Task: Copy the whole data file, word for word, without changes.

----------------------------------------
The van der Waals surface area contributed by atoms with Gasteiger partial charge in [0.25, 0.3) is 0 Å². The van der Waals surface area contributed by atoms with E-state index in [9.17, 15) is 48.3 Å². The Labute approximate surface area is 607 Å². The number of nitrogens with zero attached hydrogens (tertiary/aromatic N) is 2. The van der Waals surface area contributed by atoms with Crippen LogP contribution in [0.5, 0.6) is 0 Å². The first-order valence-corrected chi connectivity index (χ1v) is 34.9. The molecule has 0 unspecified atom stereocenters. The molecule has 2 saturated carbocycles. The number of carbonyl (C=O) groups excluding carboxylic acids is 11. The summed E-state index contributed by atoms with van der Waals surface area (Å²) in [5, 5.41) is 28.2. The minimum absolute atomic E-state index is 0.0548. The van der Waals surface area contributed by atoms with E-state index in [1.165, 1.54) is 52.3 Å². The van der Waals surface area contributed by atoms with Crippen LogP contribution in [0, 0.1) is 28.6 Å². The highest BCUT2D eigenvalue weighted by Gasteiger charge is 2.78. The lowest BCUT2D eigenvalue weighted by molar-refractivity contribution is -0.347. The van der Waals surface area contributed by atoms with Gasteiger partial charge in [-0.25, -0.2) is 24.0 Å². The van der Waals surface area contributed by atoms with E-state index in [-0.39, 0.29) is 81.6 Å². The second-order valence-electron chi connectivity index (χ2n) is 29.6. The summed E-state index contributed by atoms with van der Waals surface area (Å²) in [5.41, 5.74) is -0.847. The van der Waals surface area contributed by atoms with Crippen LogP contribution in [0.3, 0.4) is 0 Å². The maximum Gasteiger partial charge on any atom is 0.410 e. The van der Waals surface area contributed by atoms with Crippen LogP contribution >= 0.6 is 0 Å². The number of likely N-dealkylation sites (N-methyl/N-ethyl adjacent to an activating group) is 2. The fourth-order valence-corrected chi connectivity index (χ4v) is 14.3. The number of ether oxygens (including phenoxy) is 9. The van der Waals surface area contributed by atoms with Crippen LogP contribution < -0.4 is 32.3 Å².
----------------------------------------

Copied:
The van der Waals surface area contributed by atoms with Gasteiger partial charge in [0.25, 0.3) is 0 Å². The van der Waals surface area contributed by atoms with E-state index in [9.17, 15) is 48.3 Å². The Labute approximate surface area is 607 Å². The number of nitrogens with zero attached hydrogens (tertiary/aromatic N) is 2. The van der Waals surface area contributed by atoms with Crippen LogP contribution in [0.5, 0.6) is 0 Å². The first-order valence-corrected chi connectivity index (χ1v) is 34.9. The molecule has 0 unspecified atom stereocenters. The molecule has 2 saturated carbocycles. The number of carbonyl (C=O) groups excluding carboxylic acids is 11. The summed E-state index contributed by atoms with van der Waals surface area (Å²) in [5, 5.41) is 28.2. The minimum absolute atomic E-state index is 0.0548. The van der Waals surface area contributed by atoms with E-state index in [1.165, 1.54) is 52.3 Å². The van der Waals surface area contributed by atoms with Crippen LogP contribution in [0, 0.1) is 28.6 Å². The highest BCUT2D eigenvalue weighted by Gasteiger charge is 2.78. The lowest BCUT2D eigenvalue weighted by molar-refractivity contribution is -0.347. The van der Waals surface area contributed by atoms with Gasteiger partial charge in [-0.25, -0.2) is 24.0 Å². The van der Waals surface area contributed by atoms with E-state index in [-0.39, 0.29) is 81.6 Å². The second-order valence-electron chi connectivity index (χ2n) is 29.6. The summed E-state index contributed by atoms with van der Waals surface area (Å²) in [5.41, 5.74) is -0.847. The van der Waals surface area contributed by atoms with Crippen LogP contribution in [0.3, 0.4) is 0 Å². The maximum Gasteiger partial charge on any atom is 0.410 e. The van der Waals surface area contributed by atoms with Crippen LogP contribution >= 0.6 is 0 Å². The number of likely N-dealkylation sites (N-methyl/N-ethyl adjacent to an activating group) is 2. The fourth-order valence-corrected chi connectivity index (χ4v) is 14.3. The number of ether oxygens (including phenoxy) is 9. The van der Waals surface area contributed by atoms with Crippen LogP contribution < -0.4 is 32.3 Å².